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Patience leads to U.S. Amateur berth for Rhea

Joe Avento • Jul 11, 2018 at 10:44 PM

Jack Rhea proved how much patience can pay off in golf, a sport that tests the mental capacity of even the best players in the world.

Rhea will be playing in the U.S. Amateur at Pebble Beach and Spyglass Hill on Aug. 13-19, and he has a monumental comeback to thank.

The rising sophomore on the East Tennessee State golf team and former Science Hill player was fighting his swing through much of the 36-hole qualifier Tuesday at Twin Orchard Country Club in Long Grove, Illinois. Then he finished like a champ, making birdies on three of his final four holes.

When the scores went up, Rhea was one of four players out of the 90 who started to make the U.S. Amateur field.

“It’s going to be pretty sweet to go to Pebble Beach,” Rhea said. “I’m really excited.”

With his father, A.R. Rhea, caddying, Jack shot rounds of 73 and 67 and finished tied for second.

“I knew if I could do something in the afternoon, I could make up some ground,” Rhea said. “I was hanging in there, waiting.”

That first-round 73 left Rhea well back of what it would take to qualify, but he kept at it and it paid off.

“My game has kind of been up and down lately and I really didn’t hit the ball well in the first round,” he said. “I found something the last nine. It took me all day.

“It was something pretty simple. I was way too open at address. I fixed that and it worked. That doesn’t happen very often.”

Rhea and his dad, a former Science Hill and Milligan College athletic star and former minor league pitcher, played together in the Tennessee Four-Ball and qualified for match play.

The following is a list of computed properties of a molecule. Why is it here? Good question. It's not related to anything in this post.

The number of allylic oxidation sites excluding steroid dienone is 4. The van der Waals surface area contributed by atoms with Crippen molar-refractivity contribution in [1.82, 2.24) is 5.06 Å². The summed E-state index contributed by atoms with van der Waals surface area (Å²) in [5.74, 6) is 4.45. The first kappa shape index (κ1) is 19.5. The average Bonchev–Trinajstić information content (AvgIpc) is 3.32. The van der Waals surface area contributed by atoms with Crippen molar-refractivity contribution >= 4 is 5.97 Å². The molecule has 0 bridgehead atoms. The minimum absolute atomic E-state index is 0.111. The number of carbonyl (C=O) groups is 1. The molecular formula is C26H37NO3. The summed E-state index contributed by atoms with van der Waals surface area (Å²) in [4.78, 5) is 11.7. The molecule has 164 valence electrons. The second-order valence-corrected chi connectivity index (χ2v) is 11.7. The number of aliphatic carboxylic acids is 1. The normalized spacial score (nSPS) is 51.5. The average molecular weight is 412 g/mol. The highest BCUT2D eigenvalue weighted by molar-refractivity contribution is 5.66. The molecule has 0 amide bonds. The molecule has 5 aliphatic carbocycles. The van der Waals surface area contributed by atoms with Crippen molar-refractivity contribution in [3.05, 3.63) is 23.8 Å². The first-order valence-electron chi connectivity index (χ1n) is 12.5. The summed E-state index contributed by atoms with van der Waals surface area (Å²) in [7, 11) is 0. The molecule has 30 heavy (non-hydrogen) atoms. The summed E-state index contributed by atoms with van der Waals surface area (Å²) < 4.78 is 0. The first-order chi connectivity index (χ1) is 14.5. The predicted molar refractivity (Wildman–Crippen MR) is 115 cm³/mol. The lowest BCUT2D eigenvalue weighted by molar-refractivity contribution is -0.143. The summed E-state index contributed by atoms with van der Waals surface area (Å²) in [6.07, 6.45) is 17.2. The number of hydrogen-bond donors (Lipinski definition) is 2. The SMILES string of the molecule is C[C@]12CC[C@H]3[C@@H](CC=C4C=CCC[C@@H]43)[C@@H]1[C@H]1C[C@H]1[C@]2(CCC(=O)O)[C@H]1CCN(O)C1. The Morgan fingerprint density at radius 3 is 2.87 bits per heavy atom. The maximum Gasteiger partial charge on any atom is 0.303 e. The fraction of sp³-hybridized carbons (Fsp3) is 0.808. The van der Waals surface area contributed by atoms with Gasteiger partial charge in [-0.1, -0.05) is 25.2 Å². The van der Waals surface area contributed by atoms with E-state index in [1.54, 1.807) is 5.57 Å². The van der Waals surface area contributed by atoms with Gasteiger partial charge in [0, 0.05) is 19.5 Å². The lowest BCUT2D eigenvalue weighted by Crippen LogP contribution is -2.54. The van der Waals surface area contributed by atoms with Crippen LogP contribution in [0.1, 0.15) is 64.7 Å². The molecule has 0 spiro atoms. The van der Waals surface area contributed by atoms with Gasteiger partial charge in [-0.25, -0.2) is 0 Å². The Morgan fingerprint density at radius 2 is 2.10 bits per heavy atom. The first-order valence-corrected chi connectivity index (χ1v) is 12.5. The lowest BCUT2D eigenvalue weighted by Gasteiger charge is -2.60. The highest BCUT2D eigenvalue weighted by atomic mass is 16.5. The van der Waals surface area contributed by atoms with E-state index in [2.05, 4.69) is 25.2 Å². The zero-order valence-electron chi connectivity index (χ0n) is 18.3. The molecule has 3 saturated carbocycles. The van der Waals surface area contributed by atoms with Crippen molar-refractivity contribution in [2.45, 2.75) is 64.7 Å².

There were 7,463 entries into the U.S. Amateur and Rhea will be one of 312 players in the field when it all begins. Making match play is always the first goal for players, and then the real fun starts. The two finalists traditionally receive invitations to the following year’s Masters, provided they remain amateur.

“To win,” Rhea said. “That’s always the goal.”

It will be Rhea’s second USGA event. He had previously qualified for the U.S. Junior Amateur in 2016.


The Ridgefields Invitational is set for this weekend and a strong senior cast highlights an overall field that had about 60 entrants as of Wednesday afternoon.

Mike Poe and Mike Wood head a Senior Division contingent that also includes Bill Hardin, Tony Green, Mark Halvorsen, Tim Dinwiddie and Ron Waters.

Poe, Wood and Hardin all won their respective age groups in last weekend’s East Tennessee Amateur at Elizabethton Golf Course. Wood won the overall senior title with a score of 15 under par. He held off Poe, who finished 13 under.

Halvorsen is the defending senior champion.

At least three former champions will be in the Championship Flight. Carlson Cox, who won the second of his Ridgefields titles in 2013, has regained his amateur status after a foray into mini-tour professional golf.

Other former champs entered are Eddie Karst and Ben Campbell.

The 54-hole tournament begins Friday and runs through Sunday at the Club at Ridgefields in Kingsport. William Nottingham, a Clemson golfer from Kingsport who has won the last two Ridgefields Invitationals, is not in the field.


A U.S. Amateur sectional qualifier was also held at Willow Creek in Knoxville on Tuesday, and North Carolina State golfer Benjamin Shipp won with rounds of 64 and 68. Nolan Ray of Brentwood took the other spot. He won a three-man playoff that included Chase Roswall of Bristol.